- Not Always On: This applies to me, but like #11, isn’t a bad thing.
- Care What Others Think: See #13. To value other’s opinions is to be human.
- Afraid of Success: Not an issue.
As I watched this, something occurred to me: My long-term goal is to be Batman. Seriously, my goals are:
- Get wealthy
- Work on my martial arts
- Improve my moral compass
Put that all together, and what do you get? Batman. Here’s the TV spot:
I’m reading an article about bad things that happened to people who won the lottery. Here’s a list:
- Going nuts and spending everything (and then some)
- Making poor investments
- Drug use
- Frivolous lawsuits
- Robberies (physical and ID-based)
- Kidnappings (for ransom)
- Murders (for inheritance, OR out of resentment)
- Harassment for money (from strangers AND friends)
So, how can these tragedies be avoided? Here are 4 steps to self-protection:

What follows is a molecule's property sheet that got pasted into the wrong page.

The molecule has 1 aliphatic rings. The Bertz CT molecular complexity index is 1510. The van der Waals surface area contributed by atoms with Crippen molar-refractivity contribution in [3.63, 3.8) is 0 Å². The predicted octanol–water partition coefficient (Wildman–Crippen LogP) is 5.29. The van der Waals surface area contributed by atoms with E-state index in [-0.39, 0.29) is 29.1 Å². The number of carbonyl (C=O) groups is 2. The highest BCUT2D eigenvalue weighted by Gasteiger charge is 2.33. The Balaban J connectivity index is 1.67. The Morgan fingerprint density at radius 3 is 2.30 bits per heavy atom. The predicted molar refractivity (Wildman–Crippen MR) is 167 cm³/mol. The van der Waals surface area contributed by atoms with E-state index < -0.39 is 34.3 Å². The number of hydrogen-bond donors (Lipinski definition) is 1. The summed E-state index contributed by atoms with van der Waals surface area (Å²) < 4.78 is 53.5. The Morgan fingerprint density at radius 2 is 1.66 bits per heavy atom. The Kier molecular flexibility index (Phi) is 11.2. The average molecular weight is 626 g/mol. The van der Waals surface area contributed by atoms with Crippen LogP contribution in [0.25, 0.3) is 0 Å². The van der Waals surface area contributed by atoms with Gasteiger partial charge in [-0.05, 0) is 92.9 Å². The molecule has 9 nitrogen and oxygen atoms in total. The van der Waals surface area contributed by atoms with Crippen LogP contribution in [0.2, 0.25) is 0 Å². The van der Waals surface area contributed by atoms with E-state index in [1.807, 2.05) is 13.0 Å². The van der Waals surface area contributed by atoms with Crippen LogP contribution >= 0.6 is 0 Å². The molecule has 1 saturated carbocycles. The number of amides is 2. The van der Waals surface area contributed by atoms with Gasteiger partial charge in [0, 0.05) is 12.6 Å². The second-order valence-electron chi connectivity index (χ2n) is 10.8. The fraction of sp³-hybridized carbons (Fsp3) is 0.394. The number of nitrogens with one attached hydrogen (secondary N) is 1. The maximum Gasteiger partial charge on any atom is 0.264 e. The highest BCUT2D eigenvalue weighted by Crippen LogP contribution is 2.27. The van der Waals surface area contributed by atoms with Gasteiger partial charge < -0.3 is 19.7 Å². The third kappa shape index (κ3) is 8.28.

- Have a money system – This would be an investment portfolio, created by a financial adviser if you don’t know how to craft one (which most people don’t). All of your money would go into it, and you would live off the earnings from it – this would enforce spending discipline, since you wouldn’t have huge sums of money at your fingertips. It would also allow for a “reset” if you messed up; just pay down your debts and wait for your next payout.
- Be anonymous – Do everything in your power to avoid tipping your hand. People (including your family) can know you’re doing well, but don’t let them know how well. Have a small business as a front, a place that people will assume is the source of your income (it will likely be just a fraction).
- Don’t do drugs – Seriously, this seems to be the start of most of these people’s downfall. It has to be tough, since dealers tend to target the visibly wealthy – but if you’re following step 2, dealers shouldn’t even notice you.
- Protection – The above steps simply protect you from yourself, and try to obscure your wealth from would-be thieves. What do you do if someone finds out about your wealth and comes for you? Take martial arts lessons. Buy a house security system. Carry a concealed pistol. Buy ID-theft monitoring and insurance. Shred your papers before throwing things away. Basically, be ready for them.
There are no guarantees in life, but you can at least stack the odds in your favor.